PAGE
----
Here's the thing with the whole Discworld universe: I want to like it less than I do, which is less than I feel like the world is telling me to.
Terry Pratchett is obviously a funny guy, and for a few books I was totally into the whole "this absurd pretend thing is a bit like that real thing you're familiar with" schtick.
Then, as I grew out of any interest in observation comedy, I guess the novels went with it. I no more need Michael Mcintyre to tell me how infrequently a bus comes than I need Pratchett to wryly point out that films have a tendency to do that thing they do. Then I find myself working in the same industry as his daughter and it feels like I shouldn't say anything negative at all, lest she beat me up.
The witch novels - that's safer territory. Gone is the "this is a bit like that", replaced with instead just fun storytelling and embellished fairytale. There he has me. And there's more common ground - we can all agree that the first two Discworld games were bloody awful.
Oh God, we can't, can we? Even the inclusion of the nasal misery of Eric Idle's "LOOK AT ME!!!" tedium somehow isn't enough to put people off what were two of the hardest, most poorly thought through popular adventures of the Nineties.
But then, three years later, came Discworld Noir, from the same developer but with a very different attitude. Being 1999 it was obligatory for the game to offer some nod to 3D, but fortunately the developer had the sense to keep the backgrounds 2D. But more than that, gone was the cartoony tweeness, and in was a - well, you could probably work it out - noir style.
Parodying detective fiction, which let's face it is hardly the most original of ideas, at least gives rise to some simple spoofery. However, this is combined with some genuinely decent writing - and with the whole effort not screaming about how hard it was trying to be funny the whole time, Discworld: Noir actually manages to be quite funny.
It's interesting to look at the cast. At the time, in the tail end of the 90s, I was aware who Nigel Planer was. He was Neil in the Young Ones, if any ghastly young people are reading. And I was obviously very familiar with Robert "Kryten" Llewellyn. Kate Robbins I knew from her eternally background existence on television. But playing the main character, PI Lewton, and indeed Death, Nobby Nobbs, and many others, was some guy called Rob Brydon.
Now it's impossible not to try to hear the faint Welsh lilt in his American accent for narrating Lewton, rather than concentrate on what he's saying. Which is quite distracting already, since his "American" accent sounds extraordinarily like Terry Wogan, making the whole game feel a lot like an episode of Stop It & Tidy Up. (I think I'll start talking about Janet Ellis on Jigsaw next, just to ensure anyone under the age of 30 feels entirely alienated.)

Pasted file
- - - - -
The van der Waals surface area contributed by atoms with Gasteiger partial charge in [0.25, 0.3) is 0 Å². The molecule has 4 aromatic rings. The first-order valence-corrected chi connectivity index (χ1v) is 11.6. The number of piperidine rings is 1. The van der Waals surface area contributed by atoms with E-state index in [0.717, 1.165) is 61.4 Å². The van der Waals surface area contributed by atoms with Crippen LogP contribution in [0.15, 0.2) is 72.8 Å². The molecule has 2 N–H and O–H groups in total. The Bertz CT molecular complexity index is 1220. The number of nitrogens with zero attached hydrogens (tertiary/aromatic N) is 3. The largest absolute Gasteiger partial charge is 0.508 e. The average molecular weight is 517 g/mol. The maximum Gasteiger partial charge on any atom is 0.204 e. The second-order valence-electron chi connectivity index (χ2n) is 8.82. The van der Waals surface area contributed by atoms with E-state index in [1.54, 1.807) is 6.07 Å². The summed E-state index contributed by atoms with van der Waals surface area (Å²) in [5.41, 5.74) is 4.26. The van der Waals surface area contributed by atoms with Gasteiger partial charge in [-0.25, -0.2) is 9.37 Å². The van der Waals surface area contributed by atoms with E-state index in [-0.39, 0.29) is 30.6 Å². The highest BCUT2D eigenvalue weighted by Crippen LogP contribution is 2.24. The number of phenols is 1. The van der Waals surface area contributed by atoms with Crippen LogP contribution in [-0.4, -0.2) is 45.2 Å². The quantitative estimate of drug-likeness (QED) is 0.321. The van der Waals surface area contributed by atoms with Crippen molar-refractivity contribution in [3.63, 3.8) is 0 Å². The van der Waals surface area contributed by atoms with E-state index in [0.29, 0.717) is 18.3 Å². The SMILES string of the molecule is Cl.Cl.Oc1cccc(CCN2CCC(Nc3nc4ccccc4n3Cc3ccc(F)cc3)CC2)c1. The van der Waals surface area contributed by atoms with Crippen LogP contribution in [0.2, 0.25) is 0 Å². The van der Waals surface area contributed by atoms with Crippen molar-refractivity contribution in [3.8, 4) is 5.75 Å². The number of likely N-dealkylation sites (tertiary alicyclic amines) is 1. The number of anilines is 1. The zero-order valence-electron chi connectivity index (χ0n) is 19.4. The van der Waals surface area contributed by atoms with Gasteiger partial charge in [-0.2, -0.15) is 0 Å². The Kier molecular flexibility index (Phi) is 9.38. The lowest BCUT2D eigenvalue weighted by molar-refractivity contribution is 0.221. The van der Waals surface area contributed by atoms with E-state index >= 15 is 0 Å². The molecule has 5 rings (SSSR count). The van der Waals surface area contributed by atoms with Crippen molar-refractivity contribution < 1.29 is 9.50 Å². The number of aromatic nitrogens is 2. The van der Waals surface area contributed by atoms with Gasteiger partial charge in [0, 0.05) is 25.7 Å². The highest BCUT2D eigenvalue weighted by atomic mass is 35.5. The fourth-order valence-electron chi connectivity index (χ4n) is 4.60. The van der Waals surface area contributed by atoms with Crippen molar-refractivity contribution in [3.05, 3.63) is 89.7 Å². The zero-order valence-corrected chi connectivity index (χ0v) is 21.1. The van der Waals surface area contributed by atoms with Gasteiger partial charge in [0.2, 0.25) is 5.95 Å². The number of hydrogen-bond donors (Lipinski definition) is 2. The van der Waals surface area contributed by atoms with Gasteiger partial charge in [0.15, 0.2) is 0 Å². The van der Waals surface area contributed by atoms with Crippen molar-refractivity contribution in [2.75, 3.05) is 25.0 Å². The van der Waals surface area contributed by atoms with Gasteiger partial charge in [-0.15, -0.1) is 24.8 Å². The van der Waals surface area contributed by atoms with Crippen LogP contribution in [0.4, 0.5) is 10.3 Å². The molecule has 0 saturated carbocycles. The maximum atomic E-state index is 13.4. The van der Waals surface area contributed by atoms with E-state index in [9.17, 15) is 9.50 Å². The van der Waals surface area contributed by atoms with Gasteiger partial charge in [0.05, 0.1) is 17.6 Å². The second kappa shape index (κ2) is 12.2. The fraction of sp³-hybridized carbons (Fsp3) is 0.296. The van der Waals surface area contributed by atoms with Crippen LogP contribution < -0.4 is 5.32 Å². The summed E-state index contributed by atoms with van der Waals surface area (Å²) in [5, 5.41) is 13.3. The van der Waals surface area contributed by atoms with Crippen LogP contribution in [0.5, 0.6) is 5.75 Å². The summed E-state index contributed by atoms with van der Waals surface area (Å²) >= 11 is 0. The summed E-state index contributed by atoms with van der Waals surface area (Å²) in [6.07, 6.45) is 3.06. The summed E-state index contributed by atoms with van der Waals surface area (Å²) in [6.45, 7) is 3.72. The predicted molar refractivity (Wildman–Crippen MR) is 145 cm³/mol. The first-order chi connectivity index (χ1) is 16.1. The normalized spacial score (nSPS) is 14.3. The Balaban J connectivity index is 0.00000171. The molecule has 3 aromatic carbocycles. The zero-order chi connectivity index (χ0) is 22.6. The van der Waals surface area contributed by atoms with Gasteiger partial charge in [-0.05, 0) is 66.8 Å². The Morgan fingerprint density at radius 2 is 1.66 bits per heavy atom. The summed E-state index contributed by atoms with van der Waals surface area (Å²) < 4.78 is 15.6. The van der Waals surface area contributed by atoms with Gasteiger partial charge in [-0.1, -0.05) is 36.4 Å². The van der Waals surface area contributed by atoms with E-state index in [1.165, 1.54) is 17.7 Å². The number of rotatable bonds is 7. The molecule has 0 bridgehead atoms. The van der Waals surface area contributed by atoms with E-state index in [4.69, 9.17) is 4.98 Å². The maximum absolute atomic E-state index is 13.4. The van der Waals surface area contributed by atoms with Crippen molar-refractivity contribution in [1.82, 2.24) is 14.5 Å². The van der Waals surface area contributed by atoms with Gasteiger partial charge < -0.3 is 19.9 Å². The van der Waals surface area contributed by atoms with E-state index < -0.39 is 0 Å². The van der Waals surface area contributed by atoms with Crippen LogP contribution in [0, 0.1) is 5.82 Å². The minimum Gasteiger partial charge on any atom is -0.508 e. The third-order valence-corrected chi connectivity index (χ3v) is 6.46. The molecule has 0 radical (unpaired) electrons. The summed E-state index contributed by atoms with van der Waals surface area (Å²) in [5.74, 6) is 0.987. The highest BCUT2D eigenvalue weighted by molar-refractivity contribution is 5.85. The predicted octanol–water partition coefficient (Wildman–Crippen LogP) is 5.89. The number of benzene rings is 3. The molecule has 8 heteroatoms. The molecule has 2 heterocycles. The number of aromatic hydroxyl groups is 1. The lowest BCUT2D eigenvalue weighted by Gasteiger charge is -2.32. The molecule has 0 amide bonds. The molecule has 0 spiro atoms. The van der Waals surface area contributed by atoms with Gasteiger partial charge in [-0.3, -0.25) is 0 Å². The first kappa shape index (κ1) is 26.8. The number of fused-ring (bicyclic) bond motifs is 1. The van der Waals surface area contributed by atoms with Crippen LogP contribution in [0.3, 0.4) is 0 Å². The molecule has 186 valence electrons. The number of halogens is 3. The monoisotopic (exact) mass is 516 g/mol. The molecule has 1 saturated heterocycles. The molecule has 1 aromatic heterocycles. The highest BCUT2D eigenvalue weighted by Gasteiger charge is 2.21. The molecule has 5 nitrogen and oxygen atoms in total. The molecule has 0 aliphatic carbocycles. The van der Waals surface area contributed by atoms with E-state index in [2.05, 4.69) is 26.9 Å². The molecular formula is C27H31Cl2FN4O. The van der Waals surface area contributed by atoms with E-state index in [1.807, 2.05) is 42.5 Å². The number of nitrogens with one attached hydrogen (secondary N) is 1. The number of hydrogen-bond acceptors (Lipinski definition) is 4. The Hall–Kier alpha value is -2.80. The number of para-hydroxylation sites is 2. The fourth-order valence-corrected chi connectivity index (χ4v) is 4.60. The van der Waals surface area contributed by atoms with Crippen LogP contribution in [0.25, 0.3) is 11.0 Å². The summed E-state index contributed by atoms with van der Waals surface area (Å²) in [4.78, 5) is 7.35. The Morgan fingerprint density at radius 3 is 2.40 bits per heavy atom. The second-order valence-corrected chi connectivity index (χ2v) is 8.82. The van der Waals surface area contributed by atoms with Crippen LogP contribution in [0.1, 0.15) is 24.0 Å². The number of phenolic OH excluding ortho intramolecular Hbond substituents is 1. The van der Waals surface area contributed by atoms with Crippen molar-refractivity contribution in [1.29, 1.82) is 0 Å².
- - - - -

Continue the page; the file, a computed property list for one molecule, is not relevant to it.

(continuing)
But no matter how all over the place his voice may be, the delivery is spot on. And it's packed with jokes, most of them hidden for when looking at background incidentals.
There's one particular line I distinctly remember from playing this through in the decade before last, and it still works now:
"The river Ankh - probably the only river in the universe on which you could chalk the outline of a corpse."
Works for me.
Unlike a lot of Discworld Noir. Just getting this working on a modern machine was quite the trial, eventually finally loading in a virtual machine running Windows 2000, with a registry hack, and forced to play it in a tiny window. But less literally, the game itself is surprisingly poorly structured despite its pleasant turns.
The game features so few puzzles, instead opting for you to trudge about, chatting to people based on the increasing numbers of clues on the pages of your notepad.
Ask about one subject to the right person and it'll unlock a new conversation option to ask of someone else. But worse, doing this will occasionally trigger something to change elsewhere, with no connection.
For instance, you'll need to read a note from a client in order to progress at one point, which requires you to guess that you need to head back to your office, and then notice the few pixels that had changed on the screen since the last time you were there.
And that's pretty much how it trundles along. In the first chapter you solve literally two puzzles, each so simplistic that a passing bee completed them for me. The rest of the game is spent having a chat.
But it's a good chat! And that's why, despite itself, I still find a fondness for Discworld Noir. It avoids so much of the grating knowing tweeness that haunts the previous games, while remaining very silly and offering lots of Pratchett's pleasing turnings of phrases.
There's also some really splendid music. An excellent score is accompanied by songs. Songs! So few games have songs, and if they do they think they're a novelty for the closing credits. Today I take this platform to cry that more games must include incidental songs.
So, I guess I am saying that it's unDiscworldness is what makes me fond of this chat 'em up, and so I'll still incur the wrath of gentle, dedicated fans and one fierce daughter. And I feel I should add that I have a massive amount of respect for Pratchett, his dedication to writing, and his extraordinary work within the Alzheimer's community since his diagnosis.
Still, the first two games were crap, eh?